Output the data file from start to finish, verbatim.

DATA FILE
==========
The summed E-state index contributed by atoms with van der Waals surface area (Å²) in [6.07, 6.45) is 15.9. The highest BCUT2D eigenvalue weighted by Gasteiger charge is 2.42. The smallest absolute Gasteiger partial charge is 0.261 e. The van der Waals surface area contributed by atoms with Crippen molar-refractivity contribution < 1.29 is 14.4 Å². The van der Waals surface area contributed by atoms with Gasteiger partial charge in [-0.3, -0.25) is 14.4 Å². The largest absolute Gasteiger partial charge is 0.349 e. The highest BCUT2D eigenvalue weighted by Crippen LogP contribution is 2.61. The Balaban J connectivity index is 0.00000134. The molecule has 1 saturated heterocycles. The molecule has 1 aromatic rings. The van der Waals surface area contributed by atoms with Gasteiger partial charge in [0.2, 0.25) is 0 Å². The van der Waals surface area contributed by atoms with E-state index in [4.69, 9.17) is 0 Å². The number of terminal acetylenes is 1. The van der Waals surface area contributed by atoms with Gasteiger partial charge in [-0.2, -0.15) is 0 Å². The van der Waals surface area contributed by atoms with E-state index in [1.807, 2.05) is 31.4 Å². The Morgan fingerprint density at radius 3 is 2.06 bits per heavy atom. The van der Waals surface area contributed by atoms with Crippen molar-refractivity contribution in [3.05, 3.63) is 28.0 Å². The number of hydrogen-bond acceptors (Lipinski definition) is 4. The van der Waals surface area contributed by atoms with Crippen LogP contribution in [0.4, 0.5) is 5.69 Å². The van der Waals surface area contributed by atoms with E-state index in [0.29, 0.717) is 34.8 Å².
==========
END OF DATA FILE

The summed E-state index contributed by atoms with van der Waals surface area (Å²) in [6.07, 6.45) is 15.9. The highest BCUT2D eigenvalue weighted by Gasteiger charge is 2.42. The smallest absolute Gasteiger partial charge is 0.261 e. The van der Waals surface area contributed by atoms with Crippen molar-refractivity contribution < 1.29 is 14.4 Å². The van der Waals surface area contributed by atoms with Gasteiger partial charge in [-0.3, -0.25) is 14.4 Å². The largest absolute Gasteiger partial charge is 0.349 e. The highest BCUT2D eigenvalue weighted by Crippen LogP contribution is 2.61. The Balaban J connectivity index is 0.00000134. The molecule has 1 saturated heterocycles. The molecule has 1 aromatic rings. The van der Waals surface area contributed by atoms with Gasteiger partial charge in [0.2, 0.25) is 0 Å². The van der Waals surface area contributed by atoms with E-state index in [4.69, 9.17) is 0 Å². The number of terminal acetylenes is 1. The van der Waals surface area contributed by atoms with Gasteiger partial charge in [-0.2, -0.15) is 0 Å². The van der Waals surface area contributed by atoms with E-state index in [1.807, 2.05) is 31.4 Å². The Morgan fingerprint density at radius 3 is 2.06 bits per heavy atom. The van der Waals surface area contributed by atoms with Crippen molar-refractivity contribution in [3.05, 3.63) is 28.0 Å². The number of hydrogen-bond acceptors (Lipinski definition) is 4. The van der Waals surface area contributed by atoms with Crippen LogP contribution in [0.4, 0.5) is 5.69 Å². The van der Waals surface area contributed by atoms with E-state index in [0.29, 0.717) is 34.8 Å².